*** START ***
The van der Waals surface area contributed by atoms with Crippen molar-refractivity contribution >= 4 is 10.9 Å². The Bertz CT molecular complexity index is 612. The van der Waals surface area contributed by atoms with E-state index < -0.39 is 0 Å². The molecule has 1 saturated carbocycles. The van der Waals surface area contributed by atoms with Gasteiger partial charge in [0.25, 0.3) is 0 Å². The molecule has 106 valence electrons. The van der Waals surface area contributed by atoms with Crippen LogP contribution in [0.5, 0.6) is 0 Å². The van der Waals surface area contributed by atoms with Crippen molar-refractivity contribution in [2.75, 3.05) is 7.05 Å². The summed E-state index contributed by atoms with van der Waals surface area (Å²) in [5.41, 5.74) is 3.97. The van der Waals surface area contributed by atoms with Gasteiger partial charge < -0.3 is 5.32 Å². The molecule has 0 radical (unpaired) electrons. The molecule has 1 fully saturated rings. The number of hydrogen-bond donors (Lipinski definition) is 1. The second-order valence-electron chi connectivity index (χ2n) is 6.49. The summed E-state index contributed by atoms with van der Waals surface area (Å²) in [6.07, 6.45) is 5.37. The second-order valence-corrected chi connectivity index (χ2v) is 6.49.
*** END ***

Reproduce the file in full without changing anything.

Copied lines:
The van der Waals surface area contributed by atoms with Crippen molar-refractivity contribution >= 4 is 10.9 Å². The Bertz CT molecular complexity index is 612. The van der Waals surface area contributed by atoms with E-state index < -0.39 is 0 Å². The molecule has 1 saturated carbocycles. The van der Waals surface area contributed by atoms with Gasteiger partial charge in [0.25, 0.3) is 0 Å². The molecule has 106 valence electrons. The van der Waals surface area contributed by atoms with Crippen LogP contribution in [0.5, 0.6) is 0 Å². The van der Waals surface area contributed by atoms with Crippen molar-refractivity contribution in [2.75, 3.05) is 7.05 Å². The summed E-state index contributed by atoms with van der Waals surface area (Å²) in [5.41, 5.74) is 3.97. The van der Waals surface area contributed by atoms with Gasteiger partial charge < -0.3 is 5.32 Å². The molecule has 0 radical (unpaired) electrons. The molecule has 1 fully saturated rings. The number of hydrogen-bond donors (Lipinski definition) is 1. The second-order valence-electron chi connectivity index (χ2n) is 6.49. The summed E-state index contributed by atoms with van der Waals surface area (Å²) in [6.07, 6.45) is 5.37. The second-order valence-corrected chi connectivity index (χ2v) is 6.49.